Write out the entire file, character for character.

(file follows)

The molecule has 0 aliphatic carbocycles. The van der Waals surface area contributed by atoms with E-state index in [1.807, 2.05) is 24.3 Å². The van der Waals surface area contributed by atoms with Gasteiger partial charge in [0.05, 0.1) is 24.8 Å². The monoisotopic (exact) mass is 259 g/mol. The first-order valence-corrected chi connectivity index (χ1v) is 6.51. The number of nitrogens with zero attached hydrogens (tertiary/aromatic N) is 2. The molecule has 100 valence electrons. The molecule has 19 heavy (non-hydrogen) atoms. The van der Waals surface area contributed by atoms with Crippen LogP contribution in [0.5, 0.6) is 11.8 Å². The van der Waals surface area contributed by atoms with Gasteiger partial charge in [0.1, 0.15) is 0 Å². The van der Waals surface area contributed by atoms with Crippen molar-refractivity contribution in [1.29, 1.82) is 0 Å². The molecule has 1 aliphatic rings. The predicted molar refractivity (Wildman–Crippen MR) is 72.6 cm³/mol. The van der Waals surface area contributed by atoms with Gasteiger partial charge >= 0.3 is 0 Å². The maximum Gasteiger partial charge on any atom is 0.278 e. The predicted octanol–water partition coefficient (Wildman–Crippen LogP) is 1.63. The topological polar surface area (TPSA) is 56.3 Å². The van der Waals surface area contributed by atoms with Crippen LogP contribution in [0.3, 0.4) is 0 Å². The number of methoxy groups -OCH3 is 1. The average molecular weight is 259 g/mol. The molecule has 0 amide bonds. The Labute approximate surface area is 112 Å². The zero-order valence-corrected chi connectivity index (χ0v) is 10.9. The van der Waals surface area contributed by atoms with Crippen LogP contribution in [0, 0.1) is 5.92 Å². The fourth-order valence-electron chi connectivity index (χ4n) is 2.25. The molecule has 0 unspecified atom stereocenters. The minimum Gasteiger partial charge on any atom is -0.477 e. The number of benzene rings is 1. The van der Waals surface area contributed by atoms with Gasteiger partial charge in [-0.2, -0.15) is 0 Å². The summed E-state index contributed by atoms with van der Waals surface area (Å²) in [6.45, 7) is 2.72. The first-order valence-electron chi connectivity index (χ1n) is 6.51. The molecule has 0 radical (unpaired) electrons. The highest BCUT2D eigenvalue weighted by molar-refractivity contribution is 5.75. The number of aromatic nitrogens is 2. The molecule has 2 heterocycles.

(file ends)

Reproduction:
The molecule has 0 aliphatic carbocycles. The van der Waals surface area contributed by atoms with E-state index in [1.807, 2.05) is 24.3 Å². The van der Waals surface area contributed by atoms with Gasteiger partial charge in [0.05, 0.1) is 24.8 Å². The monoisotopic (exact) mass is 259 g/mol. The first-order valence-corrected chi connectivity index (χ1v) is 6.51. The number of nitrogens with zero attached hydrogens (tertiary/aromatic N) is 2. The molecule has 100 valence electrons. The molecule has 19 heavy (non-hydrogen) atoms. The van der Waals surface area contributed by atoms with Crippen LogP contribution in [0.5, 0.6) is 11.8 Å². The van der Waals surface area contributed by atoms with Gasteiger partial charge in [0.1, 0.15) is 0 Å². The van der Waals surface area contributed by atoms with Crippen molar-refractivity contribution in [1.29, 1.82) is 0 Å². The molecule has 1 aliphatic rings. The predicted molar refractivity (Wildman–Crippen MR) is 72.6 cm³/mol. The van der Waals surface area contributed by atoms with Gasteiger partial charge >= 0.3 is 0 Å². The maximum Gasteiger partial charge on any atom is 0.278 e. The predicted octanol–water partition coefficient (Wildman–Crippen LogP) is 1.63. The topological polar surface area (TPSA) is 56.3 Å². The van der Waals surface area contributed by atoms with Crippen LogP contribution in [0.3, 0.4) is 0 Å². The number of methoxy groups -OCH3 is 1. The average molecular weight is 259 g/mol. The molecule has 0 amide bonds. The Labute approximate surface area is 112 Å². The zero-order valence-corrected chi connectivity index (χ0v) is 10.9. The van der Waals surface area contributed by atoms with Crippen LogP contribution in [0, 0.1) is 5.92 Å². The fourth-order valence-electron chi connectivity index (χ4n) is 2.25. The molecule has 0 unspecified atom stereocenters. The minimum Gasteiger partial charge on any atom is -0.477 e. The number of benzene rings is 1. The van der Waals surface area contributed by atoms with Gasteiger partial charge in [-0.2, -0.15) is 0 Å². The summed E-state index contributed by atoms with van der Waals surface area (Å²) in [6.45, 7) is 2.72. The first-order valence-electron chi connectivity index (χ1n) is 6.51. The molecule has 0 radical (unpaired) electrons. The highest BCUT2D eigenvalue weighted by molar-refractivity contribution is 5.75. The number of aromatic nitrogens is 2. The molecule has 2 heterocycles.